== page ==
Marketing is learning what people need, packaging a product, and then communicating not only the product but also the need for it. Marketing is knowing both your audience and product.
Safety is understanding risks, developing the right controls, and communicating and verifying that the controls are in place and used. Safety is knowing not only the hazard but also the right controls.
Marketing and safety both look to figure out how to best influence behavior. In both cases, feedback is essential to determine if you were successful. And success is not measured just in terms of sales or accident rates. Did behavior and attitudes actually change? Was there a direct cause and effect relationship between the marketing effort, the safety effort, and the result?
Here are some lessons from marketing that we can apply to safety:
ResearchMarketers must know what people want. Safety professionals must know what employees need in terms of protection. Both require research, homework. From a safety standpoint, what do current statistics say about accidents, about behavior? Can you do a better job collecting more detailed information?
PackagingMarketing success depends in part on content and appearance, right? Well, how can you package safety and health programs so they have clear and measurable goals and objectives?
By the way, are your instructions easy to understand?
In both cases, you want to get people involved with your "product." Have you piloted your safety program to work out the bugs and kinks, or have you just charged blindly forth?
Is there a way to make it a game? Fun? Exciting? Marketing often projects the image of fun and excitement to win people over. Or the idea you can't do without something. With safety, does it influence other parts of what is considered important to employees' careers? For example, if you want art students to use environmentally safe products, do you make it part of their curriculum and grading policy? Or do you just give them a one-time assignment?
CommunicationWho delivers your message? The big cheese (head honcho), someone the people respect or idolize? Or is it dumped on a subordinate commander to "tell it to them straight"? Think of celebrity endorsements, and company owners who personally sell their products on TV.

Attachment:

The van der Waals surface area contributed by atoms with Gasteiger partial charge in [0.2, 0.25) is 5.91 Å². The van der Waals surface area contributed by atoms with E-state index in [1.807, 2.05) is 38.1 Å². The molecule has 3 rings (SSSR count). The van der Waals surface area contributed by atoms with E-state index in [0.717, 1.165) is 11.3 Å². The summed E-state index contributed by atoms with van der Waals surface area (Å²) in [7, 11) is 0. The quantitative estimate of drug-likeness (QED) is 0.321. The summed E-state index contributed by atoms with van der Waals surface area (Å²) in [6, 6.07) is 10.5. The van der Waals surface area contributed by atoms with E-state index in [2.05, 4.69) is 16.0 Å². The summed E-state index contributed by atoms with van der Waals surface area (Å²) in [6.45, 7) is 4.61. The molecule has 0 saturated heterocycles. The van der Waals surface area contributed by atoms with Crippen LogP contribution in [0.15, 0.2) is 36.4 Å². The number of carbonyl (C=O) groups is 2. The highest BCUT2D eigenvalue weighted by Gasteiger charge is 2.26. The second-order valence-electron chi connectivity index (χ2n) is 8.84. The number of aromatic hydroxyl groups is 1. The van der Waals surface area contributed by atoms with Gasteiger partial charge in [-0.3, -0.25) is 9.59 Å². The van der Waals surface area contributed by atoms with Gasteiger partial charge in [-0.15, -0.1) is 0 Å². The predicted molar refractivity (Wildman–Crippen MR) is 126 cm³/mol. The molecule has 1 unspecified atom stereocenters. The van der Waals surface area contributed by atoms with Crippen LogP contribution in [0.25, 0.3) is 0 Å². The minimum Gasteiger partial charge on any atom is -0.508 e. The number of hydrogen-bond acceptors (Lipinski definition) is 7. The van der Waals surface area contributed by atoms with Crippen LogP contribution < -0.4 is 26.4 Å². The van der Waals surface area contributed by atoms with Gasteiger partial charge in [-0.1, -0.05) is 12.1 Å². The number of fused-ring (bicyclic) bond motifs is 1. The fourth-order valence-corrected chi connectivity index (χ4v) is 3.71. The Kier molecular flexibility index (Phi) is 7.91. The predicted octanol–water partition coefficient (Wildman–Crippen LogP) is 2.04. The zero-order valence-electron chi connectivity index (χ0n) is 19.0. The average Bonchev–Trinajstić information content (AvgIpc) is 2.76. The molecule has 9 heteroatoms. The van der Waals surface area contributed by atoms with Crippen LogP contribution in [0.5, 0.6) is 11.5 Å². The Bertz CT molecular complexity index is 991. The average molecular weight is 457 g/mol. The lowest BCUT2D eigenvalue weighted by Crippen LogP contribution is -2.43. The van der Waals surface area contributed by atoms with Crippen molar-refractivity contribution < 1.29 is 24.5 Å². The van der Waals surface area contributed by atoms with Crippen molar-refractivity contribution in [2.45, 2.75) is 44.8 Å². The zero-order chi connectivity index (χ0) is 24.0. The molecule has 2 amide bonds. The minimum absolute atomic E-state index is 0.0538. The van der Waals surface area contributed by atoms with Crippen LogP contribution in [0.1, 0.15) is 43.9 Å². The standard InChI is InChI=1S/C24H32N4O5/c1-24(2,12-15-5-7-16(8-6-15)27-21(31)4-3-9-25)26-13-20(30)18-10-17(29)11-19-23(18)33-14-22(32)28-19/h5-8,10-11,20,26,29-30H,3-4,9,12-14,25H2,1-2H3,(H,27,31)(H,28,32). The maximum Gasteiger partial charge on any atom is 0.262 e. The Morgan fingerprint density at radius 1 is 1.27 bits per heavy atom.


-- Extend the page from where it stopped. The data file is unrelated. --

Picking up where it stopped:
Another factor: Marketing 101 tells us at a minimum to communicate three different ways, three different times.
So what are the three ways to communicate? Do we use newsletters? Meetings? Contests? Prizes/awards? How do we reach other influential parties (families)? How do we create peer pressure?
FeedbackMarketers and safety professionals want to constantly publicize their successes. People want to know if a product is a winner. In safety, we need metrics and feedback to do this. Here are critical success factors for feedback and metrics:
- Measure results, not just activities or indicators;
- Keep metrics visible (at the point of work) and current;
- Compare your results to something - track trends;
- Present metrics in context, and make sure your presentation is uncluttered;
- Use realistic and attainable goals;
- Don't keep changing your goals; and,
- Use metrics and feedback to create action plans.
For this reason, "Zero Tolerance" is an inappropriate goal, not only because it may be unrealistic, but because once you have an accident, there is nothing else to shoot for. Alternatively, continuous improvement not only can be measured, but also can be re-emphasized even if an accident occurs.
MotivationMarketers use incentives - contests - to build interest and motivate buy-in. Incentives are used in safety, too. But be careful. You want to reward proactive behavior, not the absence of behavior, such as having no accidents. This does little to change behavior, other than to make people hide their mistakes.
One of the most successful recognition programs in safety today is the Voluntary Protection Program (VPP). VPP is a safety management system (with employee involvement, management visibility and accountability, feedback mechanisms, and action plans and programs) that fosters worker level involvement to the point of ownership. Ownership at this level drives peer pressure, makes safe behavior not only acceptable, but the "way business is done." For 20 years, it's been a proven way of successfully marketing safety. Of getting employees and managers to own the "product" - your safety program.